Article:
And then, after they’ve paused, I’ll politely disagree with them and say that not one of those things belongs on your job description, especially cleaning the bathroom.
My argument is this: Does the bathroom need to be cleaned? Well, yeah, it does, but not by Steve Jobs, not by Henry Ford. That’s not how you role model and that’s not how you build a company.
I have to remind these guys that their job description is very short—it’s very profound, but it’s very short—and it includes just five things.
Number one: They have to set the goals for their company. You can’t delegate this; you can’t make it go away. You have to do this, and you have to do it yourself.
Number two: Develop a business plan. How are you going to get from here to there as a shop?
Number three: Hire remarkable people. You can’t delegate that one, either. You’ve got to have stars working with you, and you’re responsible for making sure this is the case.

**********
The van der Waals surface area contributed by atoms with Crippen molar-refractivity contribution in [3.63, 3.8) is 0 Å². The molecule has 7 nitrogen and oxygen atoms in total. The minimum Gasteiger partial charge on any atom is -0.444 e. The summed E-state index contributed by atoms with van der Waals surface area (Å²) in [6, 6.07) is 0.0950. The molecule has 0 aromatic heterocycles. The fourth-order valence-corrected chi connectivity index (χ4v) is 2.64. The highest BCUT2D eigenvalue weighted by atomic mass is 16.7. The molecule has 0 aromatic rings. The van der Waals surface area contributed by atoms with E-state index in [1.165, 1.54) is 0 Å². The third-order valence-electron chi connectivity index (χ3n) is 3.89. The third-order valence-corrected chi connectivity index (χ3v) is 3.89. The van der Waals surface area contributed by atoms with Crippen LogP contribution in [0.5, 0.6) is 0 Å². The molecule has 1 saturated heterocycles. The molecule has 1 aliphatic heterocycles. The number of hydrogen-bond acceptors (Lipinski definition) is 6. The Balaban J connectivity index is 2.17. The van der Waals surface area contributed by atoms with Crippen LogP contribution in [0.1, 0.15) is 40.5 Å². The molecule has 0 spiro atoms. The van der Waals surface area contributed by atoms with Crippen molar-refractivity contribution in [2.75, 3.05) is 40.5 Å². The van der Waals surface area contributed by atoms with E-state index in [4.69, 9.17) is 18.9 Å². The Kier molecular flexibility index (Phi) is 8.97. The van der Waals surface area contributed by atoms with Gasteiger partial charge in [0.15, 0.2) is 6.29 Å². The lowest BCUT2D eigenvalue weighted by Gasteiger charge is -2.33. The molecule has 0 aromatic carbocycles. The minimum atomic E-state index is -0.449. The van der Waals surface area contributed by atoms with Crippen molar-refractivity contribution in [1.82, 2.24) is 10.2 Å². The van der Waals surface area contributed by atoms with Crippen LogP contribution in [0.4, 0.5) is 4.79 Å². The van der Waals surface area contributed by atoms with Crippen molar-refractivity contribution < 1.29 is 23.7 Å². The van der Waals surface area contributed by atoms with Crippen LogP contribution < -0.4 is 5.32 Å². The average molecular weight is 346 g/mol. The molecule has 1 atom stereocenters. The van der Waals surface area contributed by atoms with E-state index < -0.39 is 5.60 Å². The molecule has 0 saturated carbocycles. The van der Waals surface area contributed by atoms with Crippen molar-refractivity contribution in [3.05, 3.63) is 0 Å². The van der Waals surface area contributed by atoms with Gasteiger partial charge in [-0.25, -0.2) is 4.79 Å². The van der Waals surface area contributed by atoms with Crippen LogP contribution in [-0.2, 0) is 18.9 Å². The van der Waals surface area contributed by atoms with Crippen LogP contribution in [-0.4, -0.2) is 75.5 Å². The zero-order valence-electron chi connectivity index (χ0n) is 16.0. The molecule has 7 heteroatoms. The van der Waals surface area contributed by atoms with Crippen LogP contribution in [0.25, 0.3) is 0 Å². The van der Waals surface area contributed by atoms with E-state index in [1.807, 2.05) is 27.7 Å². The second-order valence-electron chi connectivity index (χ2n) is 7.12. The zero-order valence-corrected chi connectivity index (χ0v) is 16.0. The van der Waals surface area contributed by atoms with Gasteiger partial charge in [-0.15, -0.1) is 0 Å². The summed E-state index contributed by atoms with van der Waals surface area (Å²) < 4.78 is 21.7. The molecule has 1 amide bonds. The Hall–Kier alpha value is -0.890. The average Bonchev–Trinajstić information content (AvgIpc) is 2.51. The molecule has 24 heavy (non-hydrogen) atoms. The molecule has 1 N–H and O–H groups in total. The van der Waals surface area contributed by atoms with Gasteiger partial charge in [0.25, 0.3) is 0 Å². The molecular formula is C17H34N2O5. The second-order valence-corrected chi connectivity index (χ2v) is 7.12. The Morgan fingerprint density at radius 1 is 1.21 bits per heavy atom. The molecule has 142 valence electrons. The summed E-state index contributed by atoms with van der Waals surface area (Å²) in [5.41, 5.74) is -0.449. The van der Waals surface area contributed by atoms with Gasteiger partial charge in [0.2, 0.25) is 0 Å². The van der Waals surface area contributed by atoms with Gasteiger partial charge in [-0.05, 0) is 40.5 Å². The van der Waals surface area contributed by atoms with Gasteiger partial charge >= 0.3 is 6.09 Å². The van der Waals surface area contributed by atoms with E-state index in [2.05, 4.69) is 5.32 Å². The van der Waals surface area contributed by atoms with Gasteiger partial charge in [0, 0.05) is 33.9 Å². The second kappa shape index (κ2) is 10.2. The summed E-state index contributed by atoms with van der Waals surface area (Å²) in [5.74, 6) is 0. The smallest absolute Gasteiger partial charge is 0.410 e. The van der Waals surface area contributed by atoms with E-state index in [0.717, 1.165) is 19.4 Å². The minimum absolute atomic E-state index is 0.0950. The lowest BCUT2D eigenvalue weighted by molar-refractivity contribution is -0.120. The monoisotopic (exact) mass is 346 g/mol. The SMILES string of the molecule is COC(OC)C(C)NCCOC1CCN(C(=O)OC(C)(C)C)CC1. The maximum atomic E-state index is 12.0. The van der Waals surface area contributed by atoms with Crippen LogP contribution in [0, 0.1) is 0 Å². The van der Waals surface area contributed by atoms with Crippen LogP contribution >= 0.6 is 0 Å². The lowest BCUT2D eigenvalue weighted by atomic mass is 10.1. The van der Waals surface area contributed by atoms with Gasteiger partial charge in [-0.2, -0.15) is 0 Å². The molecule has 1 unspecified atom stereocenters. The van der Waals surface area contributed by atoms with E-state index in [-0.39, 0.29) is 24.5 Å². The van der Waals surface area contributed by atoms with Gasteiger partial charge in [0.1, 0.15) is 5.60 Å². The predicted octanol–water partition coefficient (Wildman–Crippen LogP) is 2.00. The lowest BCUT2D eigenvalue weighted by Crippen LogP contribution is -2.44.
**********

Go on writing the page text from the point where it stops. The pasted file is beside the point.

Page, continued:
Number four: Bring out the best in your people. Once you have them on board, you have to keep them on board, so bring out the best in them.
And number five: Ensure the success of the company.
It’s no different in any industry or business. Those are the principles I live by daily here; that’s my job description.
So, one of the common mistakes a shop owner makes, and it sounds silly saying this, but it’s not knowing what their job is. I didn’t say anything about working in the business, or working on the business, or using any fancy clichés with this. These are just the fundamental tenants, these things they are doing. You are responsible for putting your business and your people in the right position for success, and it starts with those five things.